Lessons from Imam Khalid

We met Imam Khalid Griggs at the Winston-Salem Community Mosque around 7pm. He was a very calm and friendly gentlemen, who graciously offered to host us for dinner. After praying Maghrib, we headed into a small kitchen beside the mosque to discuss his story over some of his “homecooked” (or possibly catered) chicken, rice, and naan.
First, a little background: Khalid Griggs was born and raised in Winston-Salem. He attended Howard University in Washington D.C., where he gained exposure to and became involved with the Islamic Party in North America, a movement of mainly African-American Muslims. He would eventually convert to Islam and return to Winston Salem to invest his time in the nascent Muslim community there. The focus of this community was mostly on service and social action, but with the help of Imam Griggs they eventually began to push for a more permanent establishment. Eventually, a building that used to serve as a church was bought and converted into the Winston-Salem Community Mosque.
In February of 2010, Imam Griggs was appointed as the Chaplain for Muslim Life at Wake Forest University. He mentioned that the Wake Forest MSA is currently in a sort of recovery phase right now. It was started in the nineties by a single socially active student, but seemed to have had died off after said student graduated. Many Muslim students at Wake Forest are apparently either reluctant or uninterested in being open about their Muslim identity on campus. However, he believes this has started to change, and the MSA has not only begun to grow within Wake Forest’s campus but branch into the local community as well. They had their first Jummah on campus last Fall.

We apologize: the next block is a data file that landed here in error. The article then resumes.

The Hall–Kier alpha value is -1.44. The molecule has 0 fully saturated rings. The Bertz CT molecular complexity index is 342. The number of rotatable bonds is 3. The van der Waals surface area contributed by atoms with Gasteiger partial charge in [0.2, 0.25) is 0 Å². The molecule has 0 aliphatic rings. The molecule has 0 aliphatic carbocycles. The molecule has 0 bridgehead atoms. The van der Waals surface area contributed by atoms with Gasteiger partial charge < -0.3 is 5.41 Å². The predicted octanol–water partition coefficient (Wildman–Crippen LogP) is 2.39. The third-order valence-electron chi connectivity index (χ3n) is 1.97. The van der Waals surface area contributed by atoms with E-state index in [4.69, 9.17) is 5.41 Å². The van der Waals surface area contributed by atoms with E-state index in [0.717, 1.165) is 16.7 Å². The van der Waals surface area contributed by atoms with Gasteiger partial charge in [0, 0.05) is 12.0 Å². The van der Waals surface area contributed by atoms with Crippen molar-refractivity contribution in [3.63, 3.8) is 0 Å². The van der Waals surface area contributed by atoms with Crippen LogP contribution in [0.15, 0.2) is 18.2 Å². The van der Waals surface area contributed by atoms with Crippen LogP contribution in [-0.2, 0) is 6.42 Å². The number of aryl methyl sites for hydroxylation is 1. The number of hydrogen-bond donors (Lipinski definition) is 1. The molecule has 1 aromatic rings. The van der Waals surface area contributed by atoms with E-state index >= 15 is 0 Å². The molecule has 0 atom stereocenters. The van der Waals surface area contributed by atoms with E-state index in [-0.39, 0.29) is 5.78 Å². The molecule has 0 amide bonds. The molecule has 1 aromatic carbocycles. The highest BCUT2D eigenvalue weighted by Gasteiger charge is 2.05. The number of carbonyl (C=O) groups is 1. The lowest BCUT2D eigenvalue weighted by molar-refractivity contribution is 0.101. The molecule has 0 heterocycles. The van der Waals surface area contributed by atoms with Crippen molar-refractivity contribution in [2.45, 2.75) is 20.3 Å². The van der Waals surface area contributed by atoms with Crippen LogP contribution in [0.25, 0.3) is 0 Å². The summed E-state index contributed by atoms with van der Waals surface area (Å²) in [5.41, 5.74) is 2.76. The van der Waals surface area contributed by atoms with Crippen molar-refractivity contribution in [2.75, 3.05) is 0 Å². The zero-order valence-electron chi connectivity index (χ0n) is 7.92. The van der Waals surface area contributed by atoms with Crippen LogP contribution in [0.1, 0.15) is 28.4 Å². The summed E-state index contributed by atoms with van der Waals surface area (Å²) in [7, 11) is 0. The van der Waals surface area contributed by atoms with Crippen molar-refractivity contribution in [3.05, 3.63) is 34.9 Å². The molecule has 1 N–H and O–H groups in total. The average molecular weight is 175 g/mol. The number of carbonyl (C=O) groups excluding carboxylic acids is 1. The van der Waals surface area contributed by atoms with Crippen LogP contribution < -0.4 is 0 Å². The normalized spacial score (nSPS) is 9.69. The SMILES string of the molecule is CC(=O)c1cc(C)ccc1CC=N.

Amongst Imam Griggs’ most impressive achievements were the connections he had helped build amongst the communities he was involved in. For example, the Jummahs at the mosque always have some non-Muslims attending and observing. The mosque is also left open and unsupervised from Fajr to Isha every day, yet they have never suffered any form of direct vandalism or theft. The Bosnian family we met spoke very highly of the Muslim community here, stating that they greatly helped the family when they were struggling to find a home and source of income. Imam Griggs also talked about the good relations Muslim students at Wake Forest have with local Muslims and non-Muslims on and off campus. I was really happy to learn that he knows the teachers at the Islamic Sunday school I went to in Burlington, and that he’s even working with them to establish an Islamic school in Winston-Salem.
When we asked him on advice on how we can improve the coordination of the Duke MSA with it’s local community, he stated that the most progress will be made through small groups of dedicated individuals, such as the student at Wake Forest or the group of organizers who founded the Winston-Salem Mosque. He recommended that we get to know the local community members on a personal level and dedicate our time to working with them. Here’s hoping our MSA will foster the types of people that will push for these initiatives.